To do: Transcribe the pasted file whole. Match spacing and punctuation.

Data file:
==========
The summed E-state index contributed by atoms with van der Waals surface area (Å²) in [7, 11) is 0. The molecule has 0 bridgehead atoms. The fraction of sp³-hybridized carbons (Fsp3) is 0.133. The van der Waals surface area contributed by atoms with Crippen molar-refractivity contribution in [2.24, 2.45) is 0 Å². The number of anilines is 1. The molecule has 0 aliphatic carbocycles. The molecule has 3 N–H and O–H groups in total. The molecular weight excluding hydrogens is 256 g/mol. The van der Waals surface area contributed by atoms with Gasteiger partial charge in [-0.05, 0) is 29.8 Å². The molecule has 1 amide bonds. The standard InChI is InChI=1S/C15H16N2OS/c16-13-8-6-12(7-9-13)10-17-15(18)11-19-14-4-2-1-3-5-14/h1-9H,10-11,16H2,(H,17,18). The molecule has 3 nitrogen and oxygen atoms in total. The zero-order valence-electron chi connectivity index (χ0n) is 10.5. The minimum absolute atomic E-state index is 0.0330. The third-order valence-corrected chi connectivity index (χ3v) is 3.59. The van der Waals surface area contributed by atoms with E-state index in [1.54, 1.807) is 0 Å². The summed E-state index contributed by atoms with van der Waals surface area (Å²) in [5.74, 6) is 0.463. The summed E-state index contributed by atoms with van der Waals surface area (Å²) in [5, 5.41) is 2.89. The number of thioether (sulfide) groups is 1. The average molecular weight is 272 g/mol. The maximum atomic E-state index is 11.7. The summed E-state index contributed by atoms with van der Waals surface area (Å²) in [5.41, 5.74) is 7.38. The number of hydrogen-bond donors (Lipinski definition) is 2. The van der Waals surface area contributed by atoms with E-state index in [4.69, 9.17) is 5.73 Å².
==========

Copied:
The summed E-state index contributed by atoms with van der Waals surface area (Å²) in [7, 11) is 0. The molecule has 0 bridgehead atoms. The fraction of sp³-hybridized carbons (Fsp3) is 0.133. The van der Waals surface area contributed by atoms with Crippen molar-refractivity contribution in [2.24, 2.45) is 0 Å². The number of anilines is 1. The molecule has 0 aliphatic carbocycles. The molecule has 3 N–H and O–H groups in total. The molecular weight excluding hydrogens is 256 g/mol. The van der Waals surface area contributed by atoms with Gasteiger partial charge in [-0.05, 0) is 29.8 Å². The molecule has 1 amide bonds. The standard InChI is InChI=1S/C15H16N2OS/c16-13-8-6-12(7-9-13)10-17-15(18)11-19-14-4-2-1-3-5-14/h1-9H,10-11,16H2,(H,17,18). The molecule has 3 nitrogen and oxygen atoms in total. The zero-order valence-electron chi connectivity index (χ0n) is 10.5. The minimum absolute atomic E-state index is 0.0330. The third-order valence-corrected chi connectivity index (χ3v) is 3.59. The van der Waals surface area contributed by atoms with E-state index in [1.54, 1.807) is 0 Å². The summed E-state index contributed by atoms with van der Waals surface area (Å²) in [5.74, 6) is 0.463. The summed E-state index contributed by atoms with van der Waals surface area (Å²) in [5, 5.41) is 2.89. The number of thioether (sulfide) groups is 1. The average molecular weight is 272 g/mol. The maximum atomic E-state index is 11.7. The summed E-state index contributed by atoms with van der Waals surface area (Å²) in [5.41, 5.74) is 7.38. The number of hydrogen-bond donors (Lipinski definition) is 2. The van der Waals surface area contributed by atoms with E-state index in [4.69, 9.17) is 5.73 Å².